If you read the Review a fortnight ago you may have remembered seeing an article about a forthcoming auction to be held in Melville South Church where all the proceeds were going to help the victims of the two recent earthquakes in Nepal.
I was present that afternoon and was amazed to find that well over £2700 was raised.
Some members of the church (and others as well) handed in some items to be sold off, and while it was rather embarrassing to see some artefacts which had been lovingly and skilfully made, sold off for unbelievably low sums, it was also very encouraging to discover that many of the local kirk folk were prepared to roll up their sleeves and promise to undertake some task or pledge that they would do something to help.
For instance - there were offers of gardening, re-decoration, cooking, baking, ironing, and some offers of advanced diving lessons, or guitar lessons, taking someone for a long walk in the hills, a sail on Montrose Basin, to name but a few.
What struck me as important was the fact that so many thoughtful folks were willing to give of their time, their abilities and indeed, themselves.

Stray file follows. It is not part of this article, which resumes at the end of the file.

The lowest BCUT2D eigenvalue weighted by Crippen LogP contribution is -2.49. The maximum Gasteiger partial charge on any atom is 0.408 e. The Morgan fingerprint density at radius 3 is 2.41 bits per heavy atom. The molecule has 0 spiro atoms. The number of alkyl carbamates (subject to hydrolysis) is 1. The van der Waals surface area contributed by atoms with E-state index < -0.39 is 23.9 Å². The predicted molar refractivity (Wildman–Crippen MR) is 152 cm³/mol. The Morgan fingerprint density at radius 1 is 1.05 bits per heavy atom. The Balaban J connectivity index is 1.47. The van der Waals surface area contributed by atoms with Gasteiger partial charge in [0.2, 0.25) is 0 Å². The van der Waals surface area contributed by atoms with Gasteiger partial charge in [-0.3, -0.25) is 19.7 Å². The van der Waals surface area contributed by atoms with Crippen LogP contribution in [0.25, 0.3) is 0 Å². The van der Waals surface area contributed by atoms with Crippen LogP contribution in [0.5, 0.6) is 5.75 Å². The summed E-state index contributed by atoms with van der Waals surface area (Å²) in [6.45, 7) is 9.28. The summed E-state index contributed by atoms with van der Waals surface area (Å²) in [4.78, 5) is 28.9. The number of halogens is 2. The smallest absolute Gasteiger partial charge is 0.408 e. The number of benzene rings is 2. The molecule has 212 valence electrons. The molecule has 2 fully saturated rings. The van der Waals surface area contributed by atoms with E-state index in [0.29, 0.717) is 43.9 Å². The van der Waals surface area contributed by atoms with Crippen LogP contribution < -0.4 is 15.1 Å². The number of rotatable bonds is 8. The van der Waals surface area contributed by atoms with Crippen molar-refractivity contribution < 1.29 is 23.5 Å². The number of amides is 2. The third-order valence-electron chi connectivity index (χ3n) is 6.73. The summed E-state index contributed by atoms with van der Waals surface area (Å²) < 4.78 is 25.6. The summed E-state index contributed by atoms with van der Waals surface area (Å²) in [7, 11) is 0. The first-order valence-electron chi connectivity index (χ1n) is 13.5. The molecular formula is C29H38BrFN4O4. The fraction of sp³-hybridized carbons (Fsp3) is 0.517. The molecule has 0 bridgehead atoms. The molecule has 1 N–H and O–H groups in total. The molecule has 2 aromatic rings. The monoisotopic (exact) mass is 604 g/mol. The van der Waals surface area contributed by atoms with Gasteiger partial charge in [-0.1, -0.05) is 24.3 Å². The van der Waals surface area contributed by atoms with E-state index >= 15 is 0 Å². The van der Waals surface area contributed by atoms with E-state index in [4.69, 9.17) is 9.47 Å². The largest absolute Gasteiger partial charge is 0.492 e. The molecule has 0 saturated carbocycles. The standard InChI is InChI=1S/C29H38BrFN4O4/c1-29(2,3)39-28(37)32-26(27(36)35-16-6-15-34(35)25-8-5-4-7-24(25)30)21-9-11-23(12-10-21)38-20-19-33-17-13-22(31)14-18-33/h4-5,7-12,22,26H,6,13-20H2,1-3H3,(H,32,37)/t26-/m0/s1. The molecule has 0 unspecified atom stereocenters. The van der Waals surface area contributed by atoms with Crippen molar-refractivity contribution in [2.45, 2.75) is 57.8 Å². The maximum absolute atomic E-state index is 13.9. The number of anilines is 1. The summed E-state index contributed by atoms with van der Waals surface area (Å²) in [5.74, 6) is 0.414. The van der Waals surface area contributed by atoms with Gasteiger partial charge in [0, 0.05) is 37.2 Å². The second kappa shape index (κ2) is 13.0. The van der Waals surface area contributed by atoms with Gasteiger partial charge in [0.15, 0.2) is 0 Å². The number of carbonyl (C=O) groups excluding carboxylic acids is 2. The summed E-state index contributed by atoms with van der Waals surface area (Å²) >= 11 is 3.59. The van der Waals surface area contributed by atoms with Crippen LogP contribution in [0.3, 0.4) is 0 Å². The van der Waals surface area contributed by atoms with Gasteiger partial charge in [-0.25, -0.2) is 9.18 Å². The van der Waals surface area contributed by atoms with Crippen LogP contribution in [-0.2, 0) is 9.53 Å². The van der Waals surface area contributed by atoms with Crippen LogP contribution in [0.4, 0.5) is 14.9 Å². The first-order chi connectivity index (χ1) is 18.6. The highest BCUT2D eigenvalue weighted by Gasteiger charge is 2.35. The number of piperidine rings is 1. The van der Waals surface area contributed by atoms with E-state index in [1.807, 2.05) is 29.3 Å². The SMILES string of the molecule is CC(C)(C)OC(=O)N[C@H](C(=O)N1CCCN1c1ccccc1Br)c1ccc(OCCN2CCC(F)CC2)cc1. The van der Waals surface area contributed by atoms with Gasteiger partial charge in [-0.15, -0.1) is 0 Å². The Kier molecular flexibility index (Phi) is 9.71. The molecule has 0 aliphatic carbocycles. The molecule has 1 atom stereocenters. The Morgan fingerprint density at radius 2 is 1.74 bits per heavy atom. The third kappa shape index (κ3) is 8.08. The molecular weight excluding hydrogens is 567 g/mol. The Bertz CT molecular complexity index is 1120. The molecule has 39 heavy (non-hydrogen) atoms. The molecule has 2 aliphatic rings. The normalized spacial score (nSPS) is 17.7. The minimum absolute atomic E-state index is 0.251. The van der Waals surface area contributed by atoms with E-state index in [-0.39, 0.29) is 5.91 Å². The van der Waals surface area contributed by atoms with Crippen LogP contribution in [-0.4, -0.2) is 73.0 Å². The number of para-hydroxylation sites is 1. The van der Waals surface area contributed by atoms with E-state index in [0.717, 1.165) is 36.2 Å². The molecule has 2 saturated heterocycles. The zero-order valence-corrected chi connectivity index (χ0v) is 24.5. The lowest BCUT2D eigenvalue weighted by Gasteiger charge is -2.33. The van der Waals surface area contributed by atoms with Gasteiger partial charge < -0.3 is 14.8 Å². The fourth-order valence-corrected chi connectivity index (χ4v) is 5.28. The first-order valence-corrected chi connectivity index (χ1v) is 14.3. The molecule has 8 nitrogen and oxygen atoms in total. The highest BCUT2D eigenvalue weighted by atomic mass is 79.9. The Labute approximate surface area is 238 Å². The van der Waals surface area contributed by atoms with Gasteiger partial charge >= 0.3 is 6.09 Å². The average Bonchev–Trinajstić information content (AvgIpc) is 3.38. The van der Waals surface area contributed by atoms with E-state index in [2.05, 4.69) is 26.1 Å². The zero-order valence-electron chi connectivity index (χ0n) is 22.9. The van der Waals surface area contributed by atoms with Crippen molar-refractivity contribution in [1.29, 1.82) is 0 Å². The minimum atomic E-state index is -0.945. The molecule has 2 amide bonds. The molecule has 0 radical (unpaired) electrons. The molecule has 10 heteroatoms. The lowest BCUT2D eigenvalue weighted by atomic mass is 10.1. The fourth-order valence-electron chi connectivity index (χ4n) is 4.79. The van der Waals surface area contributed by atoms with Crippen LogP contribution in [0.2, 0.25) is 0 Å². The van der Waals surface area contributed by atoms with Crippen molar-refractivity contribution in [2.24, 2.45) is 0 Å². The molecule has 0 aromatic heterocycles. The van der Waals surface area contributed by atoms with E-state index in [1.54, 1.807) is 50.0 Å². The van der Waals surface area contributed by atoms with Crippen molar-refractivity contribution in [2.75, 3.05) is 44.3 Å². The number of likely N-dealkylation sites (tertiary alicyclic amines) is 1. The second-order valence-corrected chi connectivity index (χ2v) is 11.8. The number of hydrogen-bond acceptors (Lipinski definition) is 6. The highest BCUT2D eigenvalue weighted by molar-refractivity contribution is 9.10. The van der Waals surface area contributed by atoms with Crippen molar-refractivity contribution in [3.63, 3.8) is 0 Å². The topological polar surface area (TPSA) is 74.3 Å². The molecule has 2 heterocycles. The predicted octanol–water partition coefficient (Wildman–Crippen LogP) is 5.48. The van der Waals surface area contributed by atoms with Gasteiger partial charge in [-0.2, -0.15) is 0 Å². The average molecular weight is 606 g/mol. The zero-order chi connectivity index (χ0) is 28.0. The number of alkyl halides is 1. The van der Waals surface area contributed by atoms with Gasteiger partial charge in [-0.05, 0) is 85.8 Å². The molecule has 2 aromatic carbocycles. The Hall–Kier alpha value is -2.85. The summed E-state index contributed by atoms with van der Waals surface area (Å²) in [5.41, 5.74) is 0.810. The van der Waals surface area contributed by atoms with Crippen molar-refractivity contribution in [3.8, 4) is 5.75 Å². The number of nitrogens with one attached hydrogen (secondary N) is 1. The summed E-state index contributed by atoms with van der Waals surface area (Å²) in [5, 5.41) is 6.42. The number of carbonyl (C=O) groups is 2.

So often when disasters strike or when we hear of situations where help is needed - we often adopt the attitude, “but what can I do??” – the auction lets us see that there is something we all can be prepared to do. It may seem so trivial and mundane, but if digging someone’s garden or doing a pile of ironing can raise £10 or £20, then let us offer to do what we can.
The Benedictine Monks were a powerful religious order in Mediaeval days who had as their motto the Latin phrase “Laborare est Orare” which means “To work is to pray”.
Some Christians may think that praying for the victims of tragedies and disasters is enough. Jesus tells us that we have to work as well - visit the sick, feed the hungry, clothe the need, and if we cannot physically do that ourselves, then let us ask, “What can I possibly do, that might just help in some small way?”
And if there is something we can do or give, then let us be prepared to act in order to show our concern and thus extend a hand of friendship and solidarity to those whose needs are great.
John F. Anderson
Melville South Church